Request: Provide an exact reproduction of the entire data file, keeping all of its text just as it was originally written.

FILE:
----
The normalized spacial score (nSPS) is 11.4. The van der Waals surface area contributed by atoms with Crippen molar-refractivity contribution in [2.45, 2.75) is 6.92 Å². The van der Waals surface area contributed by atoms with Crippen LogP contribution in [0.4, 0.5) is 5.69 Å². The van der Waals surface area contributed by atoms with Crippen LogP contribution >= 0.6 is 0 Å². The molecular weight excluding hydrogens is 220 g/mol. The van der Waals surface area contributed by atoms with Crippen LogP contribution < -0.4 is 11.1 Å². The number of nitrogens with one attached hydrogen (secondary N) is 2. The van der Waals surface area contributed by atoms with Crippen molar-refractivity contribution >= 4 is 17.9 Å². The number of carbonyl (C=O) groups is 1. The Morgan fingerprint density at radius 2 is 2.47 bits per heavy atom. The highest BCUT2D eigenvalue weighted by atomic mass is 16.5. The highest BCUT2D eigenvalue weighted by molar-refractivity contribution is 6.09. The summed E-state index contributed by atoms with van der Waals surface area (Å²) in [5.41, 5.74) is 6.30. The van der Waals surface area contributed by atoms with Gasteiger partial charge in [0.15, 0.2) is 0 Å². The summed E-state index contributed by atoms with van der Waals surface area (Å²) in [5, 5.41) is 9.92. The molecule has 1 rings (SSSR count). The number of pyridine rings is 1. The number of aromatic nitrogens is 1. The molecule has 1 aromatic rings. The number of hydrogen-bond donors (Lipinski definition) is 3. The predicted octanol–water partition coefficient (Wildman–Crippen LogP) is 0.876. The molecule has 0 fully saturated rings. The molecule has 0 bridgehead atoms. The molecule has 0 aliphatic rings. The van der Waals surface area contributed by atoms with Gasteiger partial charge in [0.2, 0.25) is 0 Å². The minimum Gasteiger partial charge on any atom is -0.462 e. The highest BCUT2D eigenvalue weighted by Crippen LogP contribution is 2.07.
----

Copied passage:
The normalized spacial score (nSPS) is 11.4. The van der Waals surface area contributed by atoms with Crippen molar-refractivity contribution in [2.45, 2.75) is 6.92 Å². The van der Waals surface area contributed by atoms with Crippen LogP contribution in [0.4, 0.5) is 5.69 Å². The van der Waals surface area contributed by atoms with Crippen LogP contribution >= 0.6 is 0 Å². The molecular weight excluding hydrogens is 220 g/mol. The van der Waals surface area contributed by atoms with Crippen LogP contribution < -0.4 is 11.1 Å². The number of nitrogens with one attached hydrogen (secondary N) is 2. The van der Waals surface area contributed by atoms with Crippen molar-refractivity contribution >= 4 is 17.9 Å². The number of carbonyl (C=O) groups is 1. The Morgan fingerprint density at radius 2 is 2.47 bits per heavy atom. The highest BCUT2D eigenvalue weighted by atomic mass is 16.5. The highest BCUT2D eigenvalue weighted by molar-refractivity contribution is 6.09. The summed E-state index contributed by atoms with van der Waals surface area (Å²) in [5.41, 5.74) is 6.30. The van der Waals surface area contributed by atoms with Gasteiger partial charge in [0.15, 0.2) is 0 Å². The summed E-state index contributed by atoms with van der Waals surface area (Å²) in [5, 5.41) is 9.92. The molecule has 1 rings (SSSR count). The number of pyridine rings is 1. The number of aromatic nitrogens is 1. The molecule has 1 aromatic rings. The number of hydrogen-bond donors (Lipinski definition) is 3. The predicted octanol–water partition coefficient (Wildman–Crippen LogP) is 0.876. The molecule has 0 fully saturated rings. The molecule has 0 bridgehead atoms. The molecule has 0 aliphatic rings. The van der Waals surface area contributed by atoms with Gasteiger partial charge in [0.2, 0.25) is 0 Å². The minimum Gasteiger partial charge on any atom is -0.462 e. The highest BCUT2D eigenvalue weighted by Crippen LogP contribution is 2.07.